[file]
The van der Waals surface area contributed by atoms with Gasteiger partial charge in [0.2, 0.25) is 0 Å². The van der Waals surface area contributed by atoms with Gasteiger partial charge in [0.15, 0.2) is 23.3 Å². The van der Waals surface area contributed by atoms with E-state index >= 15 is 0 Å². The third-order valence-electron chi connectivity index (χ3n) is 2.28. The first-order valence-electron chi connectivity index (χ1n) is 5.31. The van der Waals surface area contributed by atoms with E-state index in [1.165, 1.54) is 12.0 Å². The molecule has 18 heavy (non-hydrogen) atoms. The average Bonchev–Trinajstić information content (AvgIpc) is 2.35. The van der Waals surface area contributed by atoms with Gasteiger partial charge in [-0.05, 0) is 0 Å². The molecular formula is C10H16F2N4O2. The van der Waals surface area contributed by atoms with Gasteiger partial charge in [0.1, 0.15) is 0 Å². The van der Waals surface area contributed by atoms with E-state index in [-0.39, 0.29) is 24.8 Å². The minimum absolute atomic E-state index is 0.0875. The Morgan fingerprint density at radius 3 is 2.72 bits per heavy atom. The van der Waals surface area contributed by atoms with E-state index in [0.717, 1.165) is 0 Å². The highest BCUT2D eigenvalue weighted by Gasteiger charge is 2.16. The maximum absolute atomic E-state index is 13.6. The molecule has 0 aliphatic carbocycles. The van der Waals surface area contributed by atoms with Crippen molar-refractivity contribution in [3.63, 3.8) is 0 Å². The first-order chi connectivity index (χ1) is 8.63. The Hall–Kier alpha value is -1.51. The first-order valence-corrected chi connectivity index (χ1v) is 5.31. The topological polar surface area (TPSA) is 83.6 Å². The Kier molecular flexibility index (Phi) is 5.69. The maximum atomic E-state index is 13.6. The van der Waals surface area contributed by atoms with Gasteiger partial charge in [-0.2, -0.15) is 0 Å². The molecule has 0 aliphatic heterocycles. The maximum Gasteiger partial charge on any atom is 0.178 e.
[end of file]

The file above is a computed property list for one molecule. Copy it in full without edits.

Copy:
The van der Waals surface area contributed by atoms with Gasteiger partial charge in [0.2, 0.25) is 0 Å². The van der Waals surface area contributed by atoms with Gasteiger partial charge in [0.15, 0.2) is 23.3 Å². The van der Waals surface area contributed by atoms with E-state index >= 15 is 0 Å². The third-order valence-electron chi connectivity index (χ3n) is 2.28. The first-order valence-electron chi connectivity index (χ1n) is 5.31. The van der Waals surface area contributed by atoms with E-state index in [1.165, 1.54) is 12.0 Å². The molecule has 18 heavy (non-hydrogen) atoms. The average Bonchev–Trinajstić information content (AvgIpc) is 2.35. The van der Waals surface area contributed by atoms with Gasteiger partial charge in [-0.05, 0) is 0 Å². The molecular formula is C10H16F2N4O2. The van der Waals surface area contributed by atoms with Gasteiger partial charge in [0.1, 0.15) is 0 Å². The van der Waals surface area contributed by atoms with E-state index in [-0.39, 0.29) is 24.8 Å². The minimum absolute atomic E-state index is 0.0875. The Morgan fingerprint density at radius 3 is 2.72 bits per heavy atom. The van der Waals surface area contributed by atoms with E-state index in [0.717, 1.165) is 0 Å². The highest BCUT2D eigenvalue weighted by Gasteiger charge is 2.16. The maximum absolute atomic E-state index is 13.6. The molecule has 0 aliphatic carbocycles. The van der Waals surface area contributed by atoms with Crippen molar-refractivity contribution in [3.63, 3.8) is 0 Å². The first-order chi connectivity index (χ1) is 8.63. The Hall–Kier alpha value is -1.51. The first-order valence-corrected chi connectivity index (χ1v) is 5.31. The topological polar surface area (TPSA) is 83.6 Å². The Kier molecular flexibility index (Phi) is 5.69. The maximum atomic E-state index is 13.6. The van der Waals surface area contributed by atoms with Gasteiger partial charge in [-0.2, -0.15) is 0 Å². The molecule has 0 aliphatic heterocycles. The maximum Gasteiger partial charge on any atom is 0.178 e.